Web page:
All the good names are gone, many brands try to find convoluted Gaelic names to hang their latest non-age statement release on, and others seem to pick something totally random. But one overriding theme I’m noting is the cycle of naming whisky brands and products.
As a brand and a set of products, Powers Irish whiskey range is well loved by older generations in the domestic market, and as such has seen its relevance and former market prowess shrivel over the years since Jameson overtook Powers’ sales volume in and around the year 2000, where prior to that it had been number one in the domestic market.
In many ways, Powers is to Irish newly-legal alcohol drinkers what the Scotch category is to English newly-legal alcohol drinkers; something considered for old people to drink, a hard-nosed drinker’s whiskey, but they try, might be a bit afraid of it at first, probably because of the spice (or heat as they might articulate it) and maybe it takes years to try again but when they are ready, and crucially their palates are ready, they can appreciate and enjoy the brilliance behind this traditional Irish whiskey.
Hopefully, with so many people flocking back and starting to consider Irish whiskey, the brand will grow and grow again as it is so approachable to drink that it makes sense as a starter Irish whiskey, but the range has enough complexity in character and depth of flavour to carry this traditional whiskey’s long heritage forward with gusto. In hipster locations in the States, I’m reliably informed, younger whiskey drinkers are getting in to Powers Irish whiskey as they have been over to Ireland and seen the older folk drinking it so believe it to be cool, traditional and steeped in authenticity, as well as being somewhat of an anomaly when it comes to availability and understanding levels.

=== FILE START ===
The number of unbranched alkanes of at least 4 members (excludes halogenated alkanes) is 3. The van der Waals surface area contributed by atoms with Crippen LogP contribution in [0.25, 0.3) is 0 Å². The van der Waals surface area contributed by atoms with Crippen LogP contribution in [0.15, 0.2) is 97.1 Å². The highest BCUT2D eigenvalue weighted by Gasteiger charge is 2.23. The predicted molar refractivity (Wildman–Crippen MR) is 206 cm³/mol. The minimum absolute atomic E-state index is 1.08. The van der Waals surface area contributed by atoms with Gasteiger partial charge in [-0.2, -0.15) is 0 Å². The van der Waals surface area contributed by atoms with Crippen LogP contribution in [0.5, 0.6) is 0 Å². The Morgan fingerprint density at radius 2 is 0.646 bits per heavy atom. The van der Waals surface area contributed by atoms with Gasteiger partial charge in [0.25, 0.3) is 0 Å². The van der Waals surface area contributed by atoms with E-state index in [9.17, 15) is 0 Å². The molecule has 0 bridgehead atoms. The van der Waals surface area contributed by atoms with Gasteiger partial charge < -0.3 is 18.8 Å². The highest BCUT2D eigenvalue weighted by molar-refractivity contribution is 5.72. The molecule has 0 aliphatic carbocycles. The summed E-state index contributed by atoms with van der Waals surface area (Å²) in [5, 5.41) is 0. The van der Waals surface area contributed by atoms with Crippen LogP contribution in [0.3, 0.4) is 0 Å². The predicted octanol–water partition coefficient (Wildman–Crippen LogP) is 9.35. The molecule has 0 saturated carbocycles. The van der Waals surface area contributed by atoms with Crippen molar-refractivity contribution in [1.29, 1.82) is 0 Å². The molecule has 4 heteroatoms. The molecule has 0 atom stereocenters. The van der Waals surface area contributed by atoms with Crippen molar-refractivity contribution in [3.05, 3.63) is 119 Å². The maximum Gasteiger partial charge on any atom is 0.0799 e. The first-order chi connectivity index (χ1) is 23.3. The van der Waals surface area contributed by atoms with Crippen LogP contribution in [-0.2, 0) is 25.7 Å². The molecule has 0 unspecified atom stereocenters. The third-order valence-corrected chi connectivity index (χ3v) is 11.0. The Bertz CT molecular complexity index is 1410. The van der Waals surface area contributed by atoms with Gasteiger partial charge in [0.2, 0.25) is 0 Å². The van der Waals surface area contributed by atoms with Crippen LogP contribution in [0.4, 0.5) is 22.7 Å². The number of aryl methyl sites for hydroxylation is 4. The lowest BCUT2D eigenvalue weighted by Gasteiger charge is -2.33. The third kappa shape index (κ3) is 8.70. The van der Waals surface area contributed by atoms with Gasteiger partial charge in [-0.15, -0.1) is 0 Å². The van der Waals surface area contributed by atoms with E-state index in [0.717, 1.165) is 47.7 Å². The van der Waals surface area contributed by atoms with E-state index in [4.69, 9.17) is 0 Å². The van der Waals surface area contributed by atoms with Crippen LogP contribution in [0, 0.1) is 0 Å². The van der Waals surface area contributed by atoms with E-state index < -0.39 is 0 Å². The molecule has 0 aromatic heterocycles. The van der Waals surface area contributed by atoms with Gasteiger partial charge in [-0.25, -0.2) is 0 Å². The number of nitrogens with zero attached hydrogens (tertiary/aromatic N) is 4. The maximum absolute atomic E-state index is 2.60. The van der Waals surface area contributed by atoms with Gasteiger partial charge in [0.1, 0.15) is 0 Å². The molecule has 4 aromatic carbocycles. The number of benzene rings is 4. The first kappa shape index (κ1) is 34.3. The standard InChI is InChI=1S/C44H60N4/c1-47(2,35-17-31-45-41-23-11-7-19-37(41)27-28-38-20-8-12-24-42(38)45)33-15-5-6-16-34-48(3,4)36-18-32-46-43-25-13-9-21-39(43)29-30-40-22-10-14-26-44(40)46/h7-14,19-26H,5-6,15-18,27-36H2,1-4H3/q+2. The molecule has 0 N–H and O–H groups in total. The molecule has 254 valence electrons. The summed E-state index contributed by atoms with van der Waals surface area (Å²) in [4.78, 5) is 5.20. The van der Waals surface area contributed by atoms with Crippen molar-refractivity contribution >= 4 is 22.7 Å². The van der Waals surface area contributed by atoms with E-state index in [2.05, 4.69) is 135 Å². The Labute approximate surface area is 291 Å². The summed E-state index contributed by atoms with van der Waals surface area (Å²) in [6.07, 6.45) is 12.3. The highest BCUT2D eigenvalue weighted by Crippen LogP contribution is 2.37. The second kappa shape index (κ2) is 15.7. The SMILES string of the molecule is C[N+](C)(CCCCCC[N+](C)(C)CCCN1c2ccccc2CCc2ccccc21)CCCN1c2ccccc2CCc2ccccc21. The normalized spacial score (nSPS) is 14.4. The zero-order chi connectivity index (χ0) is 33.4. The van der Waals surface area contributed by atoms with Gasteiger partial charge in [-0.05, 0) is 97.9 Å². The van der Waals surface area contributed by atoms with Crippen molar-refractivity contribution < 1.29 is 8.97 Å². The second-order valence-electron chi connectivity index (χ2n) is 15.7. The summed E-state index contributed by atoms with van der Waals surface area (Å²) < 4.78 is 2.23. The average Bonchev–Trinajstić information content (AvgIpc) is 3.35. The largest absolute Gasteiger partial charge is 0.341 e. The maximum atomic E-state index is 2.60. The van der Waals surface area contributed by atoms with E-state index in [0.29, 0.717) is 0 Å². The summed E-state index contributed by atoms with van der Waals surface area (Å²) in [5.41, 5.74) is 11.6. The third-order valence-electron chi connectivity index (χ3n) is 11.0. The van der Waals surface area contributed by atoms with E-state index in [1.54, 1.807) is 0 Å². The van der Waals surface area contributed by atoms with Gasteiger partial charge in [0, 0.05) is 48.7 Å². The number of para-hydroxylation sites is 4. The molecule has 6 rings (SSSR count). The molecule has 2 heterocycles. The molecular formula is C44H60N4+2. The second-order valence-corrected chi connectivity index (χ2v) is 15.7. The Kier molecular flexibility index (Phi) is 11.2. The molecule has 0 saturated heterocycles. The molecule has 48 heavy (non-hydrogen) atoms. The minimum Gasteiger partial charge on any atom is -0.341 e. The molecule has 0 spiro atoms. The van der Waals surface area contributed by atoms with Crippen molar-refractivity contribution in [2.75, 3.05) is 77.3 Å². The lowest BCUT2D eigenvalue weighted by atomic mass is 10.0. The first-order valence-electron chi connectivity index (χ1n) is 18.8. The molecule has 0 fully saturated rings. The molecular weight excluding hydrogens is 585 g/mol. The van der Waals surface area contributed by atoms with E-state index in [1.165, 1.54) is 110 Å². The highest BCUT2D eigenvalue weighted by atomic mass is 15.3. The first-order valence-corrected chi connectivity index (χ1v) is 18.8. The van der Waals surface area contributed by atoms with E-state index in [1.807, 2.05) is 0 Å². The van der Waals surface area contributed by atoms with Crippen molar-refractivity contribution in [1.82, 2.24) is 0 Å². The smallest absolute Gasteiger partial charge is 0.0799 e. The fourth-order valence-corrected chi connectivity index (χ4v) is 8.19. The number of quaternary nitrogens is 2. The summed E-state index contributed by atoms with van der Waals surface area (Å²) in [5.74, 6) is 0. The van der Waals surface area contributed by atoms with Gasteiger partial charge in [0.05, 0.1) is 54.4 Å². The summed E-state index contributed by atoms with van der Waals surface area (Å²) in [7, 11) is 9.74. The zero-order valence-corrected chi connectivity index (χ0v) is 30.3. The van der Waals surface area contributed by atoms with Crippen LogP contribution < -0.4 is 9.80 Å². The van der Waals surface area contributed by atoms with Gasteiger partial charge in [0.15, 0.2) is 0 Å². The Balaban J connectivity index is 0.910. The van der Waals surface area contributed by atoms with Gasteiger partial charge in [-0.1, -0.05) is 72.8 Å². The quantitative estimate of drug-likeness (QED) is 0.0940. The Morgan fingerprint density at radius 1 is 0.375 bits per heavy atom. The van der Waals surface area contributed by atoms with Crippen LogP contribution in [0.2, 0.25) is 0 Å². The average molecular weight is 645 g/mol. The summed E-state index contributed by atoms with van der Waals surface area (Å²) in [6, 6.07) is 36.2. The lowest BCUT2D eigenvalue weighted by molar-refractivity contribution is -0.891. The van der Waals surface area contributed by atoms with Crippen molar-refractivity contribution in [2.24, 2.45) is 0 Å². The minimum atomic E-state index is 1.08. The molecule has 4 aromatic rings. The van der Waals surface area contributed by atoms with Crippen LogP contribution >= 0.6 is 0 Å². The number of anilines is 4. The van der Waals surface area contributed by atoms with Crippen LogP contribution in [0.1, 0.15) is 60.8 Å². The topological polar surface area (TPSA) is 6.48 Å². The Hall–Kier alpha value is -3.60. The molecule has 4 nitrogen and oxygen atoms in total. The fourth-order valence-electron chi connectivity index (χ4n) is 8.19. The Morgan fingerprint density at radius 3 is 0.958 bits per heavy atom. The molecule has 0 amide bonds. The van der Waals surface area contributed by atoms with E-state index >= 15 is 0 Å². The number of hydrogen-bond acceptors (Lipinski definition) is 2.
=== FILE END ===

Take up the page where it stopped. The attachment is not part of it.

Now onto the Powers Irish whiskey range tasting
Powers Gold Label - 40% ABV
Bottle cost: £31.95
The nose was full of pot still spices, cinnamon, a lovely grain note too, some vanilla, lots of caramel and delightfully fresh apples. The palate again brought the spice, the vanilla but had a creamy buttercream texture to it, unctuous, smooth, lovely warming spices develop with a very long sweet spicy finish.
I was really impressed with this whiskey, it was packed with flavour; big bold and beautiful. A quality drop that deserves a lot more attention in my view, especially for the price.
Powers Three Swallows - 40% ABV
Now this whiskey was one that I have tried a few times before, notably with my father in law, and I love its sherry character, as well as the distillate character that shines through. This whiskey is 100% pot still and is seen as a ‘modern interpretation of a classic’ with a nose that is soft and sweet with an abundance of citrus notes all wrapped in a reassuring vanilla oak note. The palate gets fruitier with apples and pears coming to the fore. The pot still spicy note comes alive a bit more too with a snort finish that comes back to live a few seconds later to linger a bit more with those spicy notes. Really impressive.
Powers Signature - 46% ABV
Bottle cost: £42.64
For me this was thick with spicy notes on the nose, spirity, toffee notes but very light despite the thickness. The palate again was thick and creamy, lots of spice, some sweetness then POW, you get a proper spicy slap with a lemon citrus stinger for good measure. Creamy, crushed black pepper notes prevail. All spice, but wrapped in sweetness.
Powers John's Lane - 12 Year Old, 46% ABV
Bottle cost: £54.95
In the Powers John’s Lane release, IDL uses a lot of refill barrels, along with a few first fill barrels and a small amount of ex-sherry barrels to age the whiskey. There are whiskeys in the blend that are quite aged, between twelve and sixteen years old depending on the availability and the release. For me this drop has a very spicy nose and lots of leather, like walking into a tannery shop, not the tannery – that stinks and is pretty rough to look at. There are sweet oak notes, and in the mouth it is extremely spicy, so spicy, followed up with a nice honey-sweet finish with a hint of white pepper. Cheeky.
Powers 1817 - released for the Vintners of Dublin at cask strength
Matured in second and third fill ex-Bourbon casks, this whiskey was created to show off the distillate more than others in the range so allowed it to mature very slowly with not too much oak influence. The nose is all about sweeties, synthetic fruits, berries and apples with just a bit of spice but the palate is so clean, with sweetness and spice in equal measure. It is simple, but with tonnes of flavour, those notes that make my mind reminisce about foam sweets from penny stores take are unexpected, there is vanilla here too but not much. The finish lasts ages with its lingering spice notes. Very nice.
What. A. Range. I strongly urge you to go out and try them all side by side as it really does open up the mind to what this range, brand and category is all about. Seriously good stuff.
Are you a fan of the Powers Irish Whiskey range? Let us know in the comments!